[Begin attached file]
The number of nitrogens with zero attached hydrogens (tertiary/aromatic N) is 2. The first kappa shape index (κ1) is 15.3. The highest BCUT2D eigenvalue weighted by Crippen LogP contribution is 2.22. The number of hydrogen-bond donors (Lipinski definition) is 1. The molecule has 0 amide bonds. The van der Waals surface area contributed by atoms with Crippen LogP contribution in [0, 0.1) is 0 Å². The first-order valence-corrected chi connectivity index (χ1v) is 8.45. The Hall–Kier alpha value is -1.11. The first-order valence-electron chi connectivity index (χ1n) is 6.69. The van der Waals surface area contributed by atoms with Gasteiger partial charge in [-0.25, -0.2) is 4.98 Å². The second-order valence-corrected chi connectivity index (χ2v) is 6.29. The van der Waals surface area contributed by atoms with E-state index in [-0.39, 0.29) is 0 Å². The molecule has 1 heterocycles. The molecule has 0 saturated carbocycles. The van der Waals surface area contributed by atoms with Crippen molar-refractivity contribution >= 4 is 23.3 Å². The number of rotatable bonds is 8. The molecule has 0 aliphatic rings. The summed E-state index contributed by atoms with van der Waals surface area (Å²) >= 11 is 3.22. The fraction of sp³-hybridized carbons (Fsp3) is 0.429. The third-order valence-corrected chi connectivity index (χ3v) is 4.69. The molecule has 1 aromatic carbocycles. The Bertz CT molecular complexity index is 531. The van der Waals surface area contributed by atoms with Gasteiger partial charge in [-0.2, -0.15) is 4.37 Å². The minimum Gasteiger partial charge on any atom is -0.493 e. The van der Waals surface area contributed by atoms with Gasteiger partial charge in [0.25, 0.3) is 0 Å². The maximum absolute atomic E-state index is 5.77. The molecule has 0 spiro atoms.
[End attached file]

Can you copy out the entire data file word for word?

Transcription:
The number of nitrogens with zero attached hydrogens (tertiary/aromatic N) is 2. The first kappa shape index (κ1) is 15.3. The highest BCUT2D eigenvalue weighted by Crippen LogP contribution is 2.22. The number of hydrogen-bond donors (Lipinski definition) is 1. The molecule has 0 amide bonds. The van der Waals surface area contributed by atoms with Crippen LogP contribution in [0, 0.1) is 0 Å². The first-order valence-corrected chi connectivity index (χ1v) is 8.45. The Hall–Kier alpha value is -1.11. The first-order valence-electron chi connectivity index (χ1n) is 6.69. The van der Waals surface area contributed by atoms with Gasteiger partial charge in [-0.25, -0.2) is 4.98 Å². The second-order valence-corrected chi connectivity index (χ2v) is 6.29. The van der Waals surface area contributed by atoms with E-state index in [-0.39, 0.29) is 0 Å². The molecule has 1 heterocycles. The molecule has 0 saturated carbocycles. The van der Waals surface area contributed by atoms with Crippen molar-refractivity contribution >= 4 is 23.3 Å². The number of rotatable bonds is 8. The molecule has 0 aliphatic rings. The summed E-state index contributed by atoms with van der Waals surface area (Å²) >= 11 is 3.22. The fraction of sp³-hybridized carbons (Fsp3) is 0.429. The third-order valence-corrected chi connectivity index (χ3v) is 4.69. The molecule has 1 aromatic carbocycles. The Bertz CT molecular complexity index is 531. The van der Waals surface area contributed by atoms with Gasteiger partial charge in [-0.2, -0.15) is 4.37 Å². The minimum Gasteiger partial charge on any atom is -0.493 e. The van der Waals surface area contributed by atoms with Gasteiger partial charge in [0.25, 0.3) is 0 Å². The maximum absolute atomic E-state index is 5.77. The molecule has 0 spiro atoms.